The environmental impacts of channeling the river into the C-38 Canal were quickly recognized, and calls for the restoration of the river began even during canal construction. The 15-year restoration project, initiated in 1999, is repairing the river and its floodplain by increasing water storage in the upper Kissimmee Basin, backfilling 22 miles of the C-38 Canal, recarving nine miles of river channel, removing two water control structures, and removing floodplain levees. The backfilling of the C-38 Canal and restoration of Kissimmee River are one of Florida's great watershed restoration success stories.

In recognition of the impacts of human activities, DEP, the SFWMD, and local governmental, scientific, educational, and citizen organizations are working to develop strategies for protecting and restoring water quality and quantity in the Kissimmee River-Fisheating Creek watersheds.

Interesting Facts:

  • Agriculture is the major land use in the Kissimmee River and Fisheating Creek watersheds, occupying about 45 percent and 70 percent of each basin, respectively.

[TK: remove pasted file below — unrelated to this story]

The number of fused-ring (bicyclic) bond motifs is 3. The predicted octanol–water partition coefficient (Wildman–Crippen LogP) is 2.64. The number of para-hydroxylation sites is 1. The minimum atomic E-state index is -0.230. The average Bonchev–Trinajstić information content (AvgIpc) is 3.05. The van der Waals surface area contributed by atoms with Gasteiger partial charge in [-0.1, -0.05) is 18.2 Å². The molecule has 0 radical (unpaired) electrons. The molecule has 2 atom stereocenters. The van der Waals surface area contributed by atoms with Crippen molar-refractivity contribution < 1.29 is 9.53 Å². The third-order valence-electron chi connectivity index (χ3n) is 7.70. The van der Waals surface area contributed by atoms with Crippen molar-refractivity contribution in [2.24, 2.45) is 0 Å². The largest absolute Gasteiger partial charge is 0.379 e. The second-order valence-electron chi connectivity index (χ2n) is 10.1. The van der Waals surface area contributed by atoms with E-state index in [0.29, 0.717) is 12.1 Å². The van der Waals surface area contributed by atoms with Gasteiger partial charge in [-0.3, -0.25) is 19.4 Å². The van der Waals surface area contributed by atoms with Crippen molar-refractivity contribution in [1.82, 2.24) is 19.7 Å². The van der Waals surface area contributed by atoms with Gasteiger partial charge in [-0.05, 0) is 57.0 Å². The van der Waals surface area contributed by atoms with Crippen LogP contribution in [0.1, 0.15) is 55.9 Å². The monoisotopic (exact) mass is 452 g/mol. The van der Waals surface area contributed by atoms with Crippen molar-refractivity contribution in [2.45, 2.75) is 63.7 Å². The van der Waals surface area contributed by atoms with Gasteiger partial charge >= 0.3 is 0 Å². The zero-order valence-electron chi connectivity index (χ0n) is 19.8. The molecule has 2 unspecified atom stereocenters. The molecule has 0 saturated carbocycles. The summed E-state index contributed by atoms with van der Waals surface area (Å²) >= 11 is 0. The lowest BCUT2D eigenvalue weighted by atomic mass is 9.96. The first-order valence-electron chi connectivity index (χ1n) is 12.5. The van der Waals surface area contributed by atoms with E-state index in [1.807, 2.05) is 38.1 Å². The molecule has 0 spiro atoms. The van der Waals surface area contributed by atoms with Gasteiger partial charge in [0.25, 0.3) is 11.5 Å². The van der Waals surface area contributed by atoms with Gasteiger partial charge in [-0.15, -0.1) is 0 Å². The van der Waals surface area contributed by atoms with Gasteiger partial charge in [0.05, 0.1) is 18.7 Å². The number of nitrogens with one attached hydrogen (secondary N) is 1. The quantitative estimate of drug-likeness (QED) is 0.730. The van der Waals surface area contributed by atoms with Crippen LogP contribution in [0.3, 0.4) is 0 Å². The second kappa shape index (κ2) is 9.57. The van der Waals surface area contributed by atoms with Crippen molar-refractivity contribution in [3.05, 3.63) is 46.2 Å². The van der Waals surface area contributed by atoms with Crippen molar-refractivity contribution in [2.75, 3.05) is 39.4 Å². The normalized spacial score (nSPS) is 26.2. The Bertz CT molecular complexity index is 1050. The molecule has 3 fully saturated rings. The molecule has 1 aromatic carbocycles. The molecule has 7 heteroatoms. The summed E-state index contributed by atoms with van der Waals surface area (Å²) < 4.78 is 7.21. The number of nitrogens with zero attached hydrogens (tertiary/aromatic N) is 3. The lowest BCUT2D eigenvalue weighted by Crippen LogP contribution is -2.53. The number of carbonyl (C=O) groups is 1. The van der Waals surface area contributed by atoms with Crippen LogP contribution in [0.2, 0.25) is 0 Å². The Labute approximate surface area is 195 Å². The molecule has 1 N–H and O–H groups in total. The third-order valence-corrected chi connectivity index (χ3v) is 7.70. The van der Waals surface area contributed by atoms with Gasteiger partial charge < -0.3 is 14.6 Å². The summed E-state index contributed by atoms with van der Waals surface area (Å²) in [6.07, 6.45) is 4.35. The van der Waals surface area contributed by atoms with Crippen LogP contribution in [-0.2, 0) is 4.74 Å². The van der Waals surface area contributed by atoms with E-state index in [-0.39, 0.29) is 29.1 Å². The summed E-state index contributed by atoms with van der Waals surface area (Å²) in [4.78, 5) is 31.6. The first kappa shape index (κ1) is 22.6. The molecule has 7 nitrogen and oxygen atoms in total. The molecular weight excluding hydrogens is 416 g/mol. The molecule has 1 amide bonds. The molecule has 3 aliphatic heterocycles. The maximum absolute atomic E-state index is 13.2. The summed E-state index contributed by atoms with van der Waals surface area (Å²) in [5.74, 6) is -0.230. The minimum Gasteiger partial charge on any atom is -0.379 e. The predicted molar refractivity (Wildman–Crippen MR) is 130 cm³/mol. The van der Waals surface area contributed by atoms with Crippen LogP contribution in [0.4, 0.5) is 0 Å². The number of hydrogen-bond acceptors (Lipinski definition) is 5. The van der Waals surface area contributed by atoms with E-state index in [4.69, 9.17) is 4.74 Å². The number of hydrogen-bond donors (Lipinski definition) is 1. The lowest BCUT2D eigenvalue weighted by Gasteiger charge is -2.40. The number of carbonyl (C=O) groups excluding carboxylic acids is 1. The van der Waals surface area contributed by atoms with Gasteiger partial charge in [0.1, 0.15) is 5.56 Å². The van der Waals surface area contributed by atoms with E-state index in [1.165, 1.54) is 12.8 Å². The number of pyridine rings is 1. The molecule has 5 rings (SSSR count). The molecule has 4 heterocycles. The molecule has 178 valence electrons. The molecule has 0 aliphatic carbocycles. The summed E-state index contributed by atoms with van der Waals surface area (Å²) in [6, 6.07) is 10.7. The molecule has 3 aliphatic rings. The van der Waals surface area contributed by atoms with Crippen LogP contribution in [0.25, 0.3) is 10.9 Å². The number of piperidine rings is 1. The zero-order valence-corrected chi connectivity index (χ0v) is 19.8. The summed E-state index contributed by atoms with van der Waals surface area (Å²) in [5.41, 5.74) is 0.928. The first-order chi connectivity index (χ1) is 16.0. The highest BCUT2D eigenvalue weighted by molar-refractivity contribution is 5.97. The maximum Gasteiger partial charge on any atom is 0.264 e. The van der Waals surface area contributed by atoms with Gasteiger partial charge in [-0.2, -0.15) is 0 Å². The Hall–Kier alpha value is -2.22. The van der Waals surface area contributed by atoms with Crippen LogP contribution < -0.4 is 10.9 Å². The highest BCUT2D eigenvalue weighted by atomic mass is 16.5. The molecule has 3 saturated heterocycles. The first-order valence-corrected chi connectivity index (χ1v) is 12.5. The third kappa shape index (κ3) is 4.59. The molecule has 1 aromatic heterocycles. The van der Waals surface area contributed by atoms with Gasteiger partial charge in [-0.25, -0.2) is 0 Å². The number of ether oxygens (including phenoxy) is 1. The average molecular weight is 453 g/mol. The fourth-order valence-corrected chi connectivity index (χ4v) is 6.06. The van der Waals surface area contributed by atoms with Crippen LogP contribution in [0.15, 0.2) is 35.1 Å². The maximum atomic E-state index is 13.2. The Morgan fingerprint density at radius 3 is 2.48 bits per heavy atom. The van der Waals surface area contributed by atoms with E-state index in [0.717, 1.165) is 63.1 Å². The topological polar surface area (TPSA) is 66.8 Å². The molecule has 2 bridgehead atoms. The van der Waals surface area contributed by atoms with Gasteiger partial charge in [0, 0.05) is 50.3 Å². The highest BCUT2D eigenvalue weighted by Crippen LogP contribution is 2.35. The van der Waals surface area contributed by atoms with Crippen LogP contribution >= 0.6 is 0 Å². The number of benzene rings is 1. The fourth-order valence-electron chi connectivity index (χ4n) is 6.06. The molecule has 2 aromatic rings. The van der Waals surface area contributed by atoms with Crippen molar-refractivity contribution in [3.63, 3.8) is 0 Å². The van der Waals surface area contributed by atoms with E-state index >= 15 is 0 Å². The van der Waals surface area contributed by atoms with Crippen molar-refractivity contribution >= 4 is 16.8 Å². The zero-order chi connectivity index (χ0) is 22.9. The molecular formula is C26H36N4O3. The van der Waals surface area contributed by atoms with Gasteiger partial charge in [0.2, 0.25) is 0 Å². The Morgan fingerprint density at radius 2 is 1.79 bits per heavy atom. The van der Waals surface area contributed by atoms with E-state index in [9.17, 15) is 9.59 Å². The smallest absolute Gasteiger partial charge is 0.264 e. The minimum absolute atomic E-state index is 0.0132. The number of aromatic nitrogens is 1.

• Citrus production occurs throughout both basins, and the 225,660 acres of citrus planted in the region comprise more than 27 percent of all the citrus production in Florida.
  • Cattle ranching and dairy farming are also extremely important. The region contains approximately 534,000 head of beef and dairy cattle.
  • The four largest lakes in Florida are located in these watersheds.
  • The city of Lake Placid, originally known as Lake Stearns, was renamed in the late 1920s by the educator, librarian, and Dewey Decimal System inventor Dr. Melvil Dewey, who developed the town as a winter resort for his wealthy friends from Lake Placid, New York.
  • Lake Placid touts itself as the "Caladium Capital of the World". Over 1,200 acres are dedicated to growing caladiums, a popular ornamental plant. This acreage is owned and managed by 14 families, some of which have been producing caladiums for over 40 years.
  • The 5,238-acre Archbold Biological Station, a world-class ecological research center for the xeric scrub community of the Lake Wales Ridge, is located near Lake Placid.
  • The Lake Wales Ridge has a large concentration of rare and endangered plants and animals, with 24 plants and 19 animals currently having federal or state status as threatened or endangered.